If you want to understand how a deer in headlights must feel, be in the midst of the bright lights and pandemonium that is Barrett-Jackson’s auction block on Saturday, helping a friend bid six figures on a Shelby. I’ve bought cars at auctions for myself, and for clients where prices ventured into seven figures, but this was unlike anything I’ve experienced. So before we dive into the lessons learned, some backstory is necessary.
My friend Pete Racely manages an incredibly tasty and brilliantly curated collection of European competition machinery. Ferrari 512 M, Lancia LC2, two Ferrari F1 cars, McLaren F1 GTR, Ferrari 333 SP with more wins than any other, and others along these lines gives an idea of what lurks in that garage. Late last year the collection’s owners were contemplating future tours and rallies in Europe, and thought Pete should have a proper chase car. One recommended an early 911, to which Pete responded, “Why be like everyone else? How about a Shelby GT500?”
I've always thought Pete is smart…
Here's Pete behind the wheel of the Ferrari 250 LM that's in the collection he manages. What could be better for chasing stuff like this on a European rally than a Shelby GT500?
The owners agreed, and that’s when Pete called to get the ins and outs on what to buy. He mentioned he’d really like a GT500 with a 427 under the hood, not knowing only three cars were originally constructed that way. Upon hearing such a machine was basically unobtanium, we debated the merits between 1967 and ’68 GT500s. The '67s came with a “Police Interceptor” 428 and had the southern California aura, as portrayed on the big screen in “Ford v. Ferrari." The 1968-1970 Shelbys were built in Michigan, and powering 1968's GT500KR was a Cobra Jet 428; that engine brought the GT500 (and all Mustangs) the street cred they previously lacked.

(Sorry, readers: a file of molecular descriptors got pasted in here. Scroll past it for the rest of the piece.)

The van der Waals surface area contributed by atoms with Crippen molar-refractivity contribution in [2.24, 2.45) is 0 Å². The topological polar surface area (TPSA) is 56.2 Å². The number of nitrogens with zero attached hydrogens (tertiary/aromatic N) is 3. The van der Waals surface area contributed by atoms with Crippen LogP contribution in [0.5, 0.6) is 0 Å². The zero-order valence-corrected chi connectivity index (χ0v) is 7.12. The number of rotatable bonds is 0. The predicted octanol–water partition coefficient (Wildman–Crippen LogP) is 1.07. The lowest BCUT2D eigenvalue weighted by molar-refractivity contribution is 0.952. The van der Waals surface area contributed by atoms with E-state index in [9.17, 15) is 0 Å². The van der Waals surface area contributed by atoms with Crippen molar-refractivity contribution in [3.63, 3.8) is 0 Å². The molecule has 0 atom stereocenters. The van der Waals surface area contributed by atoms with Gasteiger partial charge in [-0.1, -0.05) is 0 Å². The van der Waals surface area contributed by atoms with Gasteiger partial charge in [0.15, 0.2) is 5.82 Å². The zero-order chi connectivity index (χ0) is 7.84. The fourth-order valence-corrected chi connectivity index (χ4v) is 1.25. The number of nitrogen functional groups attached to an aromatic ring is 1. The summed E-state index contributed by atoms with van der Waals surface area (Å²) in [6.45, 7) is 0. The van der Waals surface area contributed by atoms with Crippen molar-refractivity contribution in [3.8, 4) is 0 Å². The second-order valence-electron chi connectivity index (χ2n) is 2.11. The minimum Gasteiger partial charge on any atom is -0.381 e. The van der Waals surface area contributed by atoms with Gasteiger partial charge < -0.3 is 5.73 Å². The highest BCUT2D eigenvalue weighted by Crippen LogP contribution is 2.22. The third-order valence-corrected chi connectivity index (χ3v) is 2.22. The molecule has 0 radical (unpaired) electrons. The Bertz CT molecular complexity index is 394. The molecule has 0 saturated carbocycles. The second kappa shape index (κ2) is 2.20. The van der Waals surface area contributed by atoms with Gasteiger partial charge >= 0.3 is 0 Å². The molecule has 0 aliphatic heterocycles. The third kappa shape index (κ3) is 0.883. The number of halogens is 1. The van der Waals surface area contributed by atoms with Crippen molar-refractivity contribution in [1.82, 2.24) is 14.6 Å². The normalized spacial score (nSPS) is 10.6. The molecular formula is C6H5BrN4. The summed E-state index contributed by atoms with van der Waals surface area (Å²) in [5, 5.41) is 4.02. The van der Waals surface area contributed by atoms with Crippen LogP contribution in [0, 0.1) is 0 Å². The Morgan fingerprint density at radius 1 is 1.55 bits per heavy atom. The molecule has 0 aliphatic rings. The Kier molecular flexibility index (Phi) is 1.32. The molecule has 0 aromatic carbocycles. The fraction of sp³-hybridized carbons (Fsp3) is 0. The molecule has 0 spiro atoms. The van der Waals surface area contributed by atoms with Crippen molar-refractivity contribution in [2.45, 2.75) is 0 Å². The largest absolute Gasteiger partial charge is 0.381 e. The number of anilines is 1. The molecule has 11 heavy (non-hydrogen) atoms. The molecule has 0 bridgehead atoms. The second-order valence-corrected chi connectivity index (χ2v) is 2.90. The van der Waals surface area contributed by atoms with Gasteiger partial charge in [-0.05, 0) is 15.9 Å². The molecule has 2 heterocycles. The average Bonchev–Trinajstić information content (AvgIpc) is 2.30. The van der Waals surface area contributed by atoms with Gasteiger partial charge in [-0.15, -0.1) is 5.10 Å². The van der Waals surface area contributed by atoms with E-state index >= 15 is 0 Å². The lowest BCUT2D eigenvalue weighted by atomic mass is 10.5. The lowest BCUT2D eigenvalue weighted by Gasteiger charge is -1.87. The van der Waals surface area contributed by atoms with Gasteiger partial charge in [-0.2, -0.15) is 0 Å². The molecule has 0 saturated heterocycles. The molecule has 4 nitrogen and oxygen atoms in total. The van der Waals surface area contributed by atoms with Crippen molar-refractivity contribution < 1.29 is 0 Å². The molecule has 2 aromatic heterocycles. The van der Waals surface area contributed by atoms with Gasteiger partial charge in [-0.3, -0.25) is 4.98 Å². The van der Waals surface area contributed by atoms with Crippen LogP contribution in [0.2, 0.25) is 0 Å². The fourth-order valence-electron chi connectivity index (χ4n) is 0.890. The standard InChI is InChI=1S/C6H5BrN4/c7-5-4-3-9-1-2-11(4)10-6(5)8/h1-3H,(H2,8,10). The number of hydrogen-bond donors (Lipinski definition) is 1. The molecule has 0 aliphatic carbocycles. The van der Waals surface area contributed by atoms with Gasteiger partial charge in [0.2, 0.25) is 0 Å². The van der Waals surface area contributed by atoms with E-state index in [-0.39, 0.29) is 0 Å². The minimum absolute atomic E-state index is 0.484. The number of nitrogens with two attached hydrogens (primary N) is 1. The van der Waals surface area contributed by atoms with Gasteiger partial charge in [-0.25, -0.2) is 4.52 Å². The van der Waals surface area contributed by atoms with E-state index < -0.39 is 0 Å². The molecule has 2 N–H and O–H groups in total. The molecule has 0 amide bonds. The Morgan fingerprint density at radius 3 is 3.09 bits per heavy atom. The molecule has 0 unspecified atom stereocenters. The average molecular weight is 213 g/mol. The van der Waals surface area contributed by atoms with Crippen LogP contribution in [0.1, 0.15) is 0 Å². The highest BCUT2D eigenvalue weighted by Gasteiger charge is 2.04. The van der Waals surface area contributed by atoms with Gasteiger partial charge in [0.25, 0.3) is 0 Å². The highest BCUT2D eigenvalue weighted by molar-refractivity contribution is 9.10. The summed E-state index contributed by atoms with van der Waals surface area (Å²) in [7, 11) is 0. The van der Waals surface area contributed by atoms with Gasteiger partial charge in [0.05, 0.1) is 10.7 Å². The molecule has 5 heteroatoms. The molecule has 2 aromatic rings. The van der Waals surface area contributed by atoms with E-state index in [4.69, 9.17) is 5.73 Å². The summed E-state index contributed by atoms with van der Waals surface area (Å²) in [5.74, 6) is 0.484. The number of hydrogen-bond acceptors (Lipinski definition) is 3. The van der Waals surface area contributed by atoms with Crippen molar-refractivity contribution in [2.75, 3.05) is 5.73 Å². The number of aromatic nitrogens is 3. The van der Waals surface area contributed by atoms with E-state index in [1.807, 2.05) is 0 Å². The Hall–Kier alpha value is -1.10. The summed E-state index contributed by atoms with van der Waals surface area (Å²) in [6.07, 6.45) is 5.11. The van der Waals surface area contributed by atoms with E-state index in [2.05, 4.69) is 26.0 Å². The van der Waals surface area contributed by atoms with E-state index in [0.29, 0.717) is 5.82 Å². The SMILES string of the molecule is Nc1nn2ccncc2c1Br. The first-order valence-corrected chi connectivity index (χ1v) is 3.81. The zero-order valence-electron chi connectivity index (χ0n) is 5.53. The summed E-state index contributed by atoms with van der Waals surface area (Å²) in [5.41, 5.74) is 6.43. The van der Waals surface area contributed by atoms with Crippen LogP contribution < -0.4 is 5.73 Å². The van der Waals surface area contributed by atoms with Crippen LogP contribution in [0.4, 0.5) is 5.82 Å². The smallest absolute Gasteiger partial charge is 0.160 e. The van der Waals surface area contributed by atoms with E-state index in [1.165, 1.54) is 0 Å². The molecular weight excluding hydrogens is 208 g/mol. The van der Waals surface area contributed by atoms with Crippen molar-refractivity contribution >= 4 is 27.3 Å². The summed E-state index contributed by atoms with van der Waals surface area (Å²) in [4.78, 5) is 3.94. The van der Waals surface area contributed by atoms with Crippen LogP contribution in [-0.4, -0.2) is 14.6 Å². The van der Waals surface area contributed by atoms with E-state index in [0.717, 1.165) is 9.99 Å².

Pete was now leaning KR, and over the next several weeks we perused online offerings, checked early listings for Arizona’s Auction Week in the Phoenix Valley, and debated the merits of doing a 5-speed conversion, should a car have an automatic transmission. While both Gooding and RM had GT500s, it was clear Barrett-Jackson was the place to buy, as there would be a number available from all years. I checked in with Craig Jackson and his right hand man Mike McCollough to review the cars, and see if I could eyeball early arrivals. By now Pete was like a kid with his hand in a new (and very tasty) cookie jar, calling most every day wanting to learn more, or hear of any updates.
An early Barrett-Jackson arrival that I looked at in December was this 1967 GT500.
Then Auction Week rolled around, and as usual, Barrett-Jackson’s gala party kicked off everything. There I perused a few of the GT500s, and sent Pete some photos. He and wife Susan flew in Tuesday to get their bidding credentials, and we hooked up Thursday afternoon to do a preliminary look at what was there.
Earlier that day was the reveal of two legendary GT500s, the Green Hornet (a one-off done in 1968) and the recently discovered and completely restored "Little Red," another one-off built in 1967. Craig Jackson owns both and at the press conference he was emotional as he talked about their places in Shelby (and automotive) history, and the restoration process. It was a refreshing to hear a discourse done at a connoisseur’s level, where the intricacies of the Shelby legend and the cars’ uniqueness were laid out, rather than how many (or few) miles were on the odometer.
Craig Jackson speaks during the reveal of Little Red (under the cover). For decades this one-off GT500 was long lost, many thinking it had been crushed. Craig ended up finding it in a field in Texas!